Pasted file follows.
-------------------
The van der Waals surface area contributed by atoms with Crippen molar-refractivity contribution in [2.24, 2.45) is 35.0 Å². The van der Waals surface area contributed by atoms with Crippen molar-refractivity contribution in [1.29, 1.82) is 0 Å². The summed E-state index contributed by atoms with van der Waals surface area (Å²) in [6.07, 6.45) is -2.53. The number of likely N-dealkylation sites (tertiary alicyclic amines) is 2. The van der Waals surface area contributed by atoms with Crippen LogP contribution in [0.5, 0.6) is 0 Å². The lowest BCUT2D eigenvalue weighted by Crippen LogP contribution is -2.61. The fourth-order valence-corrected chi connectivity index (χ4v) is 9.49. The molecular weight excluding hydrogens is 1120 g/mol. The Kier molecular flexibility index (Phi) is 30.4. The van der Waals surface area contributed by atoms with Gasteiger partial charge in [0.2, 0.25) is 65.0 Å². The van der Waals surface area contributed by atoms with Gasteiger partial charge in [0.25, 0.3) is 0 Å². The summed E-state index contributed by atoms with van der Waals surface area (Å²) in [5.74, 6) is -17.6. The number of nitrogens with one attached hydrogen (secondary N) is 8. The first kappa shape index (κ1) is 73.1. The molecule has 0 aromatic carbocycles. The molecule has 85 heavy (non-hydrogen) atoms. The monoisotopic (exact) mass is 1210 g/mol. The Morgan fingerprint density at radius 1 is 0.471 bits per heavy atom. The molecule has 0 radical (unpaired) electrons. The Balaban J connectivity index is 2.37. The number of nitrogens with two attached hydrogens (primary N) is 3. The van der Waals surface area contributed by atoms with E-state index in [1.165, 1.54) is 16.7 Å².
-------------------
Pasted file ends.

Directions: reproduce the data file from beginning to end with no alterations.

The van der Waals surface area contributed by atoms with Crippen molar-refractivity contribution in [2.24, 2.45) is 35.0 Å². The van der Waals surface area contributed by atoms with Crippen molar-refractivity contribution in [1.29, 1.82) is 0 Å². The summed E-state index contributed by atoms with van der Waals surface area (Å²) in [6.07, 6.45) is -2.53. The number of likely N-dealkylation sites (tertiary alicyclic amines) is 2. The van der Waals surface area contributed by atoms with Crippen LogP contribution in [0.5, 0.6) is 0 Å². The lowest BCUT2D eigenvalue weighted by Crippen LogP contribution is -2.61. The fourth-order valence-corrected chi connectivity index (χ4v) is 9.49. The molecular weight excluding hydrogens is 1120 g/mol. The Kier molecular flexibility index (Phi) is 30.4. The van der Waals surface area contributed by atoms with Gasteiger partial charge in [0.2, 0.25) is 65.0 Å². The van der Waals surface area contributed by atoms with Gasteiger partial charge in [0.25, 0.3) is 0 Å². The summed E-state index contributed by atoms with van der Waals surface area (Å²) in [5.74, 6) is -17.6. The number of nitrogens with one attached hydrogen (secondary N) is 8. The first kappa shape index (κ1) is 73.1. The molecule has 0 aromatic carbocycles. The molecule has 85 heavy (non-hydrogen) atoms. The monoisotopic (exact) mass is 1210 g/mol. The Morgan fingerprint density at radius 1 is 0.471 bits per heavy atom. The molecule has 0 radical (unpaired) electrons. The Balaban J connectivity index is 2.37. The number of nitrogens with two attached hydrogens (primary N) is 3. The van der Waals surface area contributed by atoms with E-state index in [1.165, 1.54) is 16.7 Å².